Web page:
Looking for a fun alternative to hours under a barbell? One that has half the learning curve of complex olympic lifts, but with all of the physical benefits and arguably even more ‘real world’ carryover? Then you might be looking for ‘modified strongman’.
Andrew Tracey explains -
Deadlifting fish tanks full of silver coins, carrying cars and flipping tyres the size of picnic benches may all seem like the stuff of fantasy, but watching the world’s strongest men compete, slumped on your sofa after an overindulgent Christmas, isn’t as far removed from the work you’re already putting in on the gym floor as you might think.
'Strongman’ as a sport has always had a reputation for being a true spectacle of strength; watching modern day giants break world records is always going to be eye catching for the average gym goer. But really and truly, these immense, sometimes novel looking movements often have more in common with the daily labours life throws at you than any movement you can execute with a well polished, 7ft olympic barbell.
Lifting obtuse objects off of the ground, carrying awkward implements by your side or pushing heavy weights across a distance are tasks endured in most people’s everyday life; movements we’re literally BUILT to do, with little to no practice necessary. And, although these movements may be simple to perform, the results yielded can have a huge carryover into your everyday life, strengthening a plethora of muscles often overlooked by more ‘ergonomic’ training tools that are designed for lifting and forging a body that’s ready for anything- no matter the shape or size.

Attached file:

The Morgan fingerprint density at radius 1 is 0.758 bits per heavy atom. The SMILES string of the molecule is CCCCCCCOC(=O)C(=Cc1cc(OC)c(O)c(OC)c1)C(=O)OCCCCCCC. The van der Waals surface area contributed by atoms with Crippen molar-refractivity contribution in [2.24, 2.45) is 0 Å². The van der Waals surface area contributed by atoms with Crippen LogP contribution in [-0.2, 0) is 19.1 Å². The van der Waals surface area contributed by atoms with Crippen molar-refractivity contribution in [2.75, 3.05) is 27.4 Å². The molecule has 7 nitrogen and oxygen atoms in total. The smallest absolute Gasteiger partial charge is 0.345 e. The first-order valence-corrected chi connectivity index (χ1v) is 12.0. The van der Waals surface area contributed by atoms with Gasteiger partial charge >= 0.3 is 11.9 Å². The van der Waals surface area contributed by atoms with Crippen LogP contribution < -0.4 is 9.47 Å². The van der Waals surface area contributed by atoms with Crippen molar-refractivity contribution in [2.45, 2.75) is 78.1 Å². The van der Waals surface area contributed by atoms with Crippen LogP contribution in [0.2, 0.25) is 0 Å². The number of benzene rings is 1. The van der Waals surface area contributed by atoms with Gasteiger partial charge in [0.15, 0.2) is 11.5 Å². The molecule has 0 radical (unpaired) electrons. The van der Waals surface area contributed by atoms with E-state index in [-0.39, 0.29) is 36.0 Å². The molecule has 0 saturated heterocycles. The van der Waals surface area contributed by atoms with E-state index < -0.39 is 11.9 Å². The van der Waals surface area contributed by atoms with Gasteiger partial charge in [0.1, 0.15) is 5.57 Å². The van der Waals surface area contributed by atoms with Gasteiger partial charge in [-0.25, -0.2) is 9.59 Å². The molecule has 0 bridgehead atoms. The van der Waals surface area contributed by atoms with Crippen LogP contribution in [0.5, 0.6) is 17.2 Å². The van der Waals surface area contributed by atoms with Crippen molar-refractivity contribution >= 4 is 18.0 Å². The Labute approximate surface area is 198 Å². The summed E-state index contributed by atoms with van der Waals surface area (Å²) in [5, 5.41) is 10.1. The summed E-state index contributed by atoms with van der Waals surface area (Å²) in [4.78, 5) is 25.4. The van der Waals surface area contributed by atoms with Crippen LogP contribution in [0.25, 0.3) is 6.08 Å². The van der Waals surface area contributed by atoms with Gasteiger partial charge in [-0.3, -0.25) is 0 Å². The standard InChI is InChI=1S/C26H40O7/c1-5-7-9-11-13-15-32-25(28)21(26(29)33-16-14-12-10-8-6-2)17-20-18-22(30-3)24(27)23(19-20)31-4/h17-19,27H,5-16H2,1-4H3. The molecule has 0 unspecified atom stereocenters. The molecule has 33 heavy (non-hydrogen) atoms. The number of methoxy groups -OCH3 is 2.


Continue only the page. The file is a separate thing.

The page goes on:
Nearly all strongman movements have infinite scalability, but because of their grandiose, larger than life nature, when programmed into a workout they can bring a huge sense of accomplishment.
‘Modified’ strongman, is about borrowing the best, most ‘bang for your buck’ movements from the sport itself, and integrating them into your own training, using a variety of fun, accessible ‘toys’.
In no particular order, let’s take a look at some of the best tools for the job and how you can incorporate them into your own training.
One of my first picks is definitely the strongman log.
Ranging from absolute Goliaths of roughly hewn wood that leave you looking like you’ve uprooted a tree and started repping out, to more compact, manageable and sleek alternatives- the ‘strongman log’ is not only a staple in strongman competition and training, but could be a seriously beneficial alternative to traditional barbell pressing; it may sound counterintuitive, but this becomes especially true if you’ve ever suffered from any shoulder injuries or niggles.